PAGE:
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Release: Aug. 25, 2000

Bassoonist Benjamin Coelho plays music from Brazil to Brahms for Sept. 6 UI faculty recital

IOWA CITY, Iowa -- Bassoonist Benjamin Coelho will be joined by pianist Ksenia Nosikova and oboist Mark Weiger to open the University of Iowa School of Music 2000-2001 faculty recital series with a concert at 8 p.m. Wednesday, Sept. 6 in Clapp Recital Hall on the UI campus. Their recital will be free and open to the public.

Playing an instrument that has a limited solo repertoire, Coelho has programmed music from his native Brazil, his own arrangement of music originally written for cello, and a piece of chamber music, as well as a recital piece for bassoon and piano.

Coelho will open the program with the three of the Sixteen Waltzes for solo bassoon by Brazilian composer Francisco Mignone. Born in 1897, Mignone was playing piano and conducting small dance orchestras by the time he was 13, and he later played flute in larger orchestras. He wrote popular music, as well as pieces that reflected his academic training in piano and composition. Inspired by friendship with bassoonist Noel Devos, he wrote more than a dozen works for bassoon, including the Waltzes for solo bassoon, composed 1979-81 when Mignone was more than 80.

The three pieces Coelho will play -- "Happy Easter to you, Devos!," "Mystery (How much I loved her!)" and "Macunaima" -- are all examples of the Brazilian waltz. Designed for strolling musicians rather than the accompaniment of dancing couples, the Brazilian waltz features an improvised solo part and great expressive freedom.

The second work on Coelho's program will be his own arrangement of Brahms's Sonata in E minor for cello and piano, op. 38. Considered one of the standard works in the cello repertoire, the Sonata features an unusual relationship between the instruments. The solo part -- the bassoon in Coelho's arrangement -- is sometimes the leading instrument, sometimes in the middle of the texture, and sometimes the bass support below the piano part, creating a sense of intimacy and equality between the two performers.

After intermission, Coelho and Nosikova will play the Sonata for bassoon and piano by the Iowa-born 20th-century composer Alvin Etler. Educated at the University of Illinois, Etler taught at Yale, Cornell, Smith College and Illinois. He is known primarily as a composer of music for wind instruments. The Bassoon Sonata, composed in 1951, is one of his most performed works.

The concert will close with the Trio for oboe, bassoon and piano by Francis Poulenc. Associated with a group of modernist composers in Paris in the early years of the 20th century, Poulenc favored a neo-classical style and avoided the more radical forms of musical experimentation of the times. Consequently his music has always been considered highly accessible. He particularly liked wind instruments, for which he wrote several pieces of chamber music, including the Trio of 1926.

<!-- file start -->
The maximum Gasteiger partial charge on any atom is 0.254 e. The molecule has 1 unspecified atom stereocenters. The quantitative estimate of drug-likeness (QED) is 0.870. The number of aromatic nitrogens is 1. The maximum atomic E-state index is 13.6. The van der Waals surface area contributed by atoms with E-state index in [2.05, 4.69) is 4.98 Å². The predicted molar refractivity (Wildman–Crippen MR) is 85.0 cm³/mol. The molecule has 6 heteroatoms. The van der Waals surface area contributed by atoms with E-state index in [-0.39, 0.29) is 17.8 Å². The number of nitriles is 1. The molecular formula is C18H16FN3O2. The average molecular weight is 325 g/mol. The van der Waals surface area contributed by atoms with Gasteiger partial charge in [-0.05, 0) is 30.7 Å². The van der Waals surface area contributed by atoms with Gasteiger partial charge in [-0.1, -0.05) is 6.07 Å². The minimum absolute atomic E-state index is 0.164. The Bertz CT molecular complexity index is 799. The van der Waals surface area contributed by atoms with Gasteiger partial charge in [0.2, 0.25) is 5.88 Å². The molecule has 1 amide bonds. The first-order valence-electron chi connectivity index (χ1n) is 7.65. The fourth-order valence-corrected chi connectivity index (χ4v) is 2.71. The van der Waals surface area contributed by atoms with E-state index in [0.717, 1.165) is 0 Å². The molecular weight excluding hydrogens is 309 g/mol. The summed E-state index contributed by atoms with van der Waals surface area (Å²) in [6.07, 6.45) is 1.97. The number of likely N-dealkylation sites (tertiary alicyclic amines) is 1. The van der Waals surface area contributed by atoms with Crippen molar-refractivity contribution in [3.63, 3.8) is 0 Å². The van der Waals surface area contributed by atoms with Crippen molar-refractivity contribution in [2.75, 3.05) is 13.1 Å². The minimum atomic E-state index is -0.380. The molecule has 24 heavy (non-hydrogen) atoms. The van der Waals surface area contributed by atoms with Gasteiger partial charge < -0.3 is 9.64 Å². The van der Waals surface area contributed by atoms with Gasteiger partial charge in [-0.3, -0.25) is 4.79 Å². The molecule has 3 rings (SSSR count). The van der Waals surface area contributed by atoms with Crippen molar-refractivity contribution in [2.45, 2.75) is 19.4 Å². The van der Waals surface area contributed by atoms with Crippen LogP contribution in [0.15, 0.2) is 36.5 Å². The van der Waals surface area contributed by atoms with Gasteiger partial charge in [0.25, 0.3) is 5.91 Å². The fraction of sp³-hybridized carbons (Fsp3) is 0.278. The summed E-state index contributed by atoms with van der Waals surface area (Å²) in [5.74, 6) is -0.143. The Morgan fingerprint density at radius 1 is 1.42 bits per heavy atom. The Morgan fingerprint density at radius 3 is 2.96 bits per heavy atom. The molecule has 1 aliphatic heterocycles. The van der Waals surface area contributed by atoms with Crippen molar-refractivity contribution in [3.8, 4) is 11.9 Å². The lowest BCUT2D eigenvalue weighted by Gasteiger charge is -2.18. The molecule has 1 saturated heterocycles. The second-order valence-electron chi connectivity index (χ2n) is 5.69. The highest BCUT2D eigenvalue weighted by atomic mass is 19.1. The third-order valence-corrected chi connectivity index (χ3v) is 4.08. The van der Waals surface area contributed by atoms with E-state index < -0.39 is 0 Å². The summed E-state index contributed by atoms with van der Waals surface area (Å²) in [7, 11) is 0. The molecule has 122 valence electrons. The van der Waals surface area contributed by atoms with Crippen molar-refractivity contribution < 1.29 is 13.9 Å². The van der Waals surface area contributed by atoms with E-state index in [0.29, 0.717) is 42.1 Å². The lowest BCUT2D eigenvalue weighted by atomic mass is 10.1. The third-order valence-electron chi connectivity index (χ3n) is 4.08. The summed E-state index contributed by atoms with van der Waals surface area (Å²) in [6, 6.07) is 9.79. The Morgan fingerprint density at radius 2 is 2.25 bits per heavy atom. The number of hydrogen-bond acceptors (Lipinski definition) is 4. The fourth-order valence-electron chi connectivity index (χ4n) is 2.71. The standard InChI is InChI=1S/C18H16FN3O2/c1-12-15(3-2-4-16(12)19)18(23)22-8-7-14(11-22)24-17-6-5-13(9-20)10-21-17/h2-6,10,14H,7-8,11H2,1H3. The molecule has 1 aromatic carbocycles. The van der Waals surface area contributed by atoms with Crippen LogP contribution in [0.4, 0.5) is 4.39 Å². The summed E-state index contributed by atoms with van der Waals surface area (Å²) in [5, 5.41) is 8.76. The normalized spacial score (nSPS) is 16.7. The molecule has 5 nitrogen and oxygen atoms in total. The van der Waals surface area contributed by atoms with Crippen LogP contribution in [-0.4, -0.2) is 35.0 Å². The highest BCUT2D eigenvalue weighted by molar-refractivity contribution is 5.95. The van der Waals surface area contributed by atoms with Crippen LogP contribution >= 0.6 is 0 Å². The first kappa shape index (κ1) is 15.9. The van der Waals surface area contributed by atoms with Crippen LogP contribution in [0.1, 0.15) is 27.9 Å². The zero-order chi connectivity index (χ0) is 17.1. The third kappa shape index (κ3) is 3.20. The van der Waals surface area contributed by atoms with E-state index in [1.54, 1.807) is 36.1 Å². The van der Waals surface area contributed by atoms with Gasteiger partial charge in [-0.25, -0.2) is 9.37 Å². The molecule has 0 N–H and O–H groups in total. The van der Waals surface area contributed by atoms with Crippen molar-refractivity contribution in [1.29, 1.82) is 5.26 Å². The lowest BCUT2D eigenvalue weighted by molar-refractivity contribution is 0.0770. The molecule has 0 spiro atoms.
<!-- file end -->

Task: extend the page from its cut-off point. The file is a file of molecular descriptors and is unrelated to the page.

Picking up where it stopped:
Coelho has worked extensively as performer and teacher of bassoon, in both the United States and his native Brazil. He was a founding member of the Manhattan Wind Quintet, with whom he played a sold-out concert in Carnegie Recital Hall in New York. The quintet won various chamber music competitions including Artists International, Coleman and Monterey Peninsula chamber music competitions. As a soloist, Coelho has played recitals and concertos in Brazil, the United States, Canada, Portugal and Argentina.

In Brazil, Coelho has played principal bassoon with the Orquestra Sinfonica do Teatro Municipal do Rio de Janeiro, the Grupo de Musica Contemporanea of Minas Gerais and the Gramado Woodwind Quintet. He taught bassoon at the Federal University of Minas Gerais in Belo Horizonte in Brazil, where he served as the elected vice-dean of the School of Music.

Nosikova, who joined the UI faculty in 1998, has performed extensively as both soloist and chamber musician throughout the United States and Europe. She gave her New York debut performance in 1996 in Weill Recital Hall at Carnegie Hall. She has performed concertos with the Louisiana Symphony, the University of Colorado Symphony and the Jefferson Symphony. She has toured the Soviet Union, Yugoslavia and Italy with a piano trio from the Moscow Conservatory. She is currently working on the first solo CD recording of Franz Liszt's "Years of Pilgrimage."

She has been a prize winner in numerous piano competitions, including the Frinna Awerbach International Piano Competition in New York, the Alabama International Piano Competition and the Ibla International Piano Competition in Italy, to which she has returned as a jury member. She has received two major grants from the Arts and Humanities Initiative and the Central Investment Fund for Research Enhancement at the UI.

Since coming to Iowa in 1988 Weiger has performed as a soloist throughout the United States, Canada, England, Mexico, Austria, France and Italy; presented two recitals in Carnegie Hall in New York; been a finalist in nine international competitions; won First Prize in the Queens Philharmonic Concerto Competition (NY); performed double concertos with the Chicago Symphony's former principal oboist, Ray Still; and presented solo recitals with many other notable oboists.

Weiger is a founding member of the double reed quartet Wizards!, which has released two CDs to critical acclaim, toured 18 states and presented educational residence programs. As the first oboist to serve as an Artistic Ambassador through the U.S. Information Agency, Weiger performed recitals in Nepal, Pakistan, Israel, Jordan and Sri Lanka. Following the New York premiere of the Bernard Rand Concertino, critic Gerald Gabel wrote, "Weiger's virtuosic abilities were a perfect match for this difficult work. . . . not since Heinz Holliger in his prime have we heard an oboist with his control and mastery."

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